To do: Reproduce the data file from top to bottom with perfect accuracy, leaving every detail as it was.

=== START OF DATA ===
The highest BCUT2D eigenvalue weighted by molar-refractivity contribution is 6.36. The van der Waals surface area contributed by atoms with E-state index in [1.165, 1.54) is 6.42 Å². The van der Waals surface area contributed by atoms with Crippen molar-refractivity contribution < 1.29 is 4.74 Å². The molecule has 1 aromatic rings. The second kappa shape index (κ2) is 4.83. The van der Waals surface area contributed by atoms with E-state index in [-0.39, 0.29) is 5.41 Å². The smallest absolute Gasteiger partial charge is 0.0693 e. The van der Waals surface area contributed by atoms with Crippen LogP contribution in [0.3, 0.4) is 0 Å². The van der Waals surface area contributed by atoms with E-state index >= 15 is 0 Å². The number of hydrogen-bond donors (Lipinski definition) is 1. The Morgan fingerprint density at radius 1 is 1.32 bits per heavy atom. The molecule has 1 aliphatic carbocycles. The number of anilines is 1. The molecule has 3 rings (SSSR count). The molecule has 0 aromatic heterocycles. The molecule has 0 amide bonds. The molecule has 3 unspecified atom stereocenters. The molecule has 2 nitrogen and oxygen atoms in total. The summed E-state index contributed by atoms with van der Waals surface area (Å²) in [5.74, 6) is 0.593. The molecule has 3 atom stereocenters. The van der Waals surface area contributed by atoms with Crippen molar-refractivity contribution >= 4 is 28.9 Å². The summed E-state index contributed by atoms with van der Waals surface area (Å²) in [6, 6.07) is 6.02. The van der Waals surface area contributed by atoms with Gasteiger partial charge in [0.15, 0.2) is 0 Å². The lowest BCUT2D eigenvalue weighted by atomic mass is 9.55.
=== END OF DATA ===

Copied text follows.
The highest BCUT2D eigenvalue weighted by molar-refractivity contribution is 6.36. The van der Waals surface area contributed by atoms with E-state index in [1.165, 1.54) is 6.42 Å². The van der Waals surface area contributed by atoms with Crippen molar-refractivity contribution < 1.29 is 4.74 Å². The molecule has 1 aromatic rings. The second kappa shape index (κ2) is 4.83. The van der Waals surface area contributed by atoms with E-state index in [-0.39, 0.29) is 5.41 Å². The smallest absolute Gasteiger partial charge is 0.0693 e. The van der Waals surface area contributed by atoms with Crippen LogP contribution in [0.3, 0.4) is 0 Å². The van der Waals surface area contributed by atoms with E-state index >= 15 is 0 Å². The number of hydrogen-bond donors (Lipinski definition) is 1. The Morgan fingerprint density at radius 1 is 1.32 bits per heavy atom. The molecule has 1 aliphatic carbocycles. The number of anilines is 1. The molecule has 3 rings (SSSR count). The molecule has 0 aromatic heterocycles. The molecule has 0 amide bonds. The molecule has 3 unspecified atom stereocenters. The molecule has 2 nitrogen and oxygen atoms in total. The summed E-state index contributed by atoms with van der Waals surface area (Å²) in [5.74, 6) is 0.593. The molecule has 3 atom stereocenters. The van der Waals surface area contributed by atoms with Crippen molar-refractivity contribution >= 4 is 28.9 Å². The summed E-state index contributed by atoms with van der Waals surface area (Å²) in [6, 6.07) is 6.02. The van der Waals surface area contributed by atoms with Gasteiger partial charge in [0.15, 0.2) is 0 Å². The lowest BCUT2D eigenvalue weighted by atomic mass is 9.55.